There Will Be Light In Gollum's Cave
A few months ago here on Cinema Blend we talked about some of the big story problems Peter Jackson and his team would have to solve in order to turn Tolkien's book into a movie. One of the biggest on our list at the time was the problem of Gollum's cave. It's one of the most pivotal scenes in The Hobbit, and it takes place in total darkness. It's so dark in fact that Bilbo can't see anything, and his overall blindness is part of the scene. We get a glimpse of that scene at the end of the Unexpected Journey trailer and it seems clear that they've solved it simply by making it not that dark (screenshot here). It's not entirely clear how much Bilbo can or can't see in that brief footage, but the audience can see everything. I suppose that's particularly important since the movie's in 3D and 3D can't cope at all with dark images, but I still find myself wishing for the inky, impenetrable depths described in Tolkien's book.

Tolkien's Songs May Play A More Prominent Role
All of J.R.R. Tolkien's books actually devote a great many pages to song lyrics, which the characters sing as they travel. It's pretty hard to work those into a feature film, though Lord of the Rings did it once or twice, albeit a little awkwardly. The first trailer for The Hobbit though works in the Tolkien-style music right off the bat, suggesting that it'll play a more prominent role in The Hobbit. The song the Dwarves sing in the trailer is called “Misty Mountains” and it's about the place they're going. These are the song's full lyrics:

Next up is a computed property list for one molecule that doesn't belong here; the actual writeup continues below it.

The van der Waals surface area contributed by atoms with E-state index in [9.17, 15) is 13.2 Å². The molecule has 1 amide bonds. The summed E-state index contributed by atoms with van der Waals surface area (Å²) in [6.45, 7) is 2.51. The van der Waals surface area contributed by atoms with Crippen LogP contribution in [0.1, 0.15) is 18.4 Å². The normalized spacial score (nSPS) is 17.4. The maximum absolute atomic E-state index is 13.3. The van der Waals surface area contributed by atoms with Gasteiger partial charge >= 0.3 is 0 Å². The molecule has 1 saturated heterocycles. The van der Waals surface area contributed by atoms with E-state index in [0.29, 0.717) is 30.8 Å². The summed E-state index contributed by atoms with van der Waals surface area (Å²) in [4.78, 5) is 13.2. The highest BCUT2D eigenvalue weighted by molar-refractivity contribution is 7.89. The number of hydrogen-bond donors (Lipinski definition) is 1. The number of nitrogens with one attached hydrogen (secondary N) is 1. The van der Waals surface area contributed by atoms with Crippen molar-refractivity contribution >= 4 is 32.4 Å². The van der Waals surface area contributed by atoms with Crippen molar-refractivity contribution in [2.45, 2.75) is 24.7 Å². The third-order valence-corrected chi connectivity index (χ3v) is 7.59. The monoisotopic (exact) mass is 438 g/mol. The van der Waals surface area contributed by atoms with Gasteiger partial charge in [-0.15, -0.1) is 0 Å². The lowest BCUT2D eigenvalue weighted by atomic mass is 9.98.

Far over the misty mountains cold 
To dungeons deep and caverns old 
We must away ere break of day 
To seek the pale enchanted gold. 
The dwarves of yore made mightly spells, 
While hammers fell like ringing bells 
In places deep, where dark things sleep, 
In hollow halls beneath the fells. 

For ancient king and elvish lord 
There many a gleaming golden hoard 
They shaped and wrought, and light they caught 
To hide in gems on hilt of sward. 
On silver necklaces they strung 
The flowering stars, on crowns they hung 
The dragon-fire, in twisted wire 
They meshed the light of moon and sun. 
Far over the misty mountains cold 
To dungeouns deep and caverns old 
We must away, ere break of day, 
To claim our long-forgotten gold. 

Goblets they carved there for themselves 
And harps of gold; where no man delves 
There lay they long, and many a song 
Was sung unheard by men or elves. 
The pines were roaring on the height, 
The winds were moaning in the night, 
The fire was red, it flaming spread; 
The trees like torches blazed with light. 
The bells were ringing in the dale 
And men looked up with faces pale; 
The dragon's ire more fierce than fire 
Laid low their towers and houses frail. 

The mountain smoked beneath the moon; 
The dwarves, they heard the tramp of doom. 
They fled their hall to dying fall 
Beneath his feet, beneath the moon. 

Far over the misty mountains grim 
To dungeons deep and caverns dim 
We must away, ere break of day, 
To win our harps and gold from him! 

The pines were roaring on the height, 
The winds were moaning in the night, 
The fire was red, it flaming spread; 
The trees like torches blazed with light.
  The bells were ringing in the dale 
And men looked up with faces pale; 
The dragon's ire more fierce than fire 
Laid low their towers and houses frail.